We are moving rapidly towards e-filing and digitization of Minnesota court filings.
More records will be accessible via home computers. Many of those that aren’t available that way will be available from courthouse computers. And from any courthouse computer, so that documents filed in, say, a case docketed in Ramsey County will be available from a courthouse computer anywhere in the state.
So case records will be much more accessible to everyone. With all the good that brings. But all the risks and dangers involved as well.
Some of the proposed amendments to the rules of civil procedure and general practice aim to fine-tune the balance between accessibility and privacy.
One area has received particular attention: restricted identifiers. Restricted identifiers are social security numbers, employer identification numbers and financial account numbers.
The proposed rules take a three-pronged approach to regulation of restricted identifiers.
First, the amendments discourage the use of restricted identifiers whenever they can be avoided. The advisory committee says that it is rare that restricted identifies are really needed in filings. Sometimes pleadings must include specific identifiers. But they should be avoided where not required by statute or needed for adjudication. So, for example, a filing could refer to “Wells Fargo Joint Checking” rather than a specific account number.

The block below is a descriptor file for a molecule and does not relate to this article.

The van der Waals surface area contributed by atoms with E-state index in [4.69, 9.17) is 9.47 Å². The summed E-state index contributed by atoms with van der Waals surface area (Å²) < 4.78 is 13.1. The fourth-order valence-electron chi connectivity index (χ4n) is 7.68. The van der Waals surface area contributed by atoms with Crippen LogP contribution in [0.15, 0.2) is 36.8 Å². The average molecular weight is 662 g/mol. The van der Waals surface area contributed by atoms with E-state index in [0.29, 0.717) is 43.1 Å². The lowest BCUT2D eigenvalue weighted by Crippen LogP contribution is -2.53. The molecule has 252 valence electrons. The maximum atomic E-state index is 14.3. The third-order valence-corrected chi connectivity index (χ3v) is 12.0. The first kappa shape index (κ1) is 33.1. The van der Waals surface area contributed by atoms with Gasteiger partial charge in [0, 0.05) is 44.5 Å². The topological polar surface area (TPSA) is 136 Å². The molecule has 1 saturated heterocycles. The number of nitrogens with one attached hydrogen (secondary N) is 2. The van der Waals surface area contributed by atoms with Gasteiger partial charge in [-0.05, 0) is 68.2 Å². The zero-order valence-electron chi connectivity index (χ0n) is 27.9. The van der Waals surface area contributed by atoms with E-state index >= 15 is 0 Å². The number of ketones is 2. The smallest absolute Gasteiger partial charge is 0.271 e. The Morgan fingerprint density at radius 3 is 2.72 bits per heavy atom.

Second, a proposed amendment emphasizes the existing requirement that restricted identifiers may be submitted only on a Confidential Information Form (Form 11.1) or on Confidential Financial Source Documents (under rule 11.03). We will have to certify when filing that the documents submitted contain no restricted identifiers except as permitted by the rules. If court administrators discover that a document with restricted identifiers is improperly submitted, they may file it with a “temporary non-public status” to allow the filing of a redacted document.
Last, proposed amendments to Rule 11 of the Rules of Civil Procedure say that documents that are wrongly submitted with restricted identifiers may be a basis for rule 11 sanctions. This last provision sparked some controversy. The MSBA submitted comments on the proposed rules opposing sanctions based on the submission of restricted identifiers not submitted in a confidential way. It does not seem likely, though, that accidental submission of restricted identifiers will lead to sanctions, and it seems that the proposed provision is aimed at repetitive and abusive submissions, although, of course, it is never possible to predict how individual judges will react.
Watch for action as the Supreme Court adopts rule amendments soon.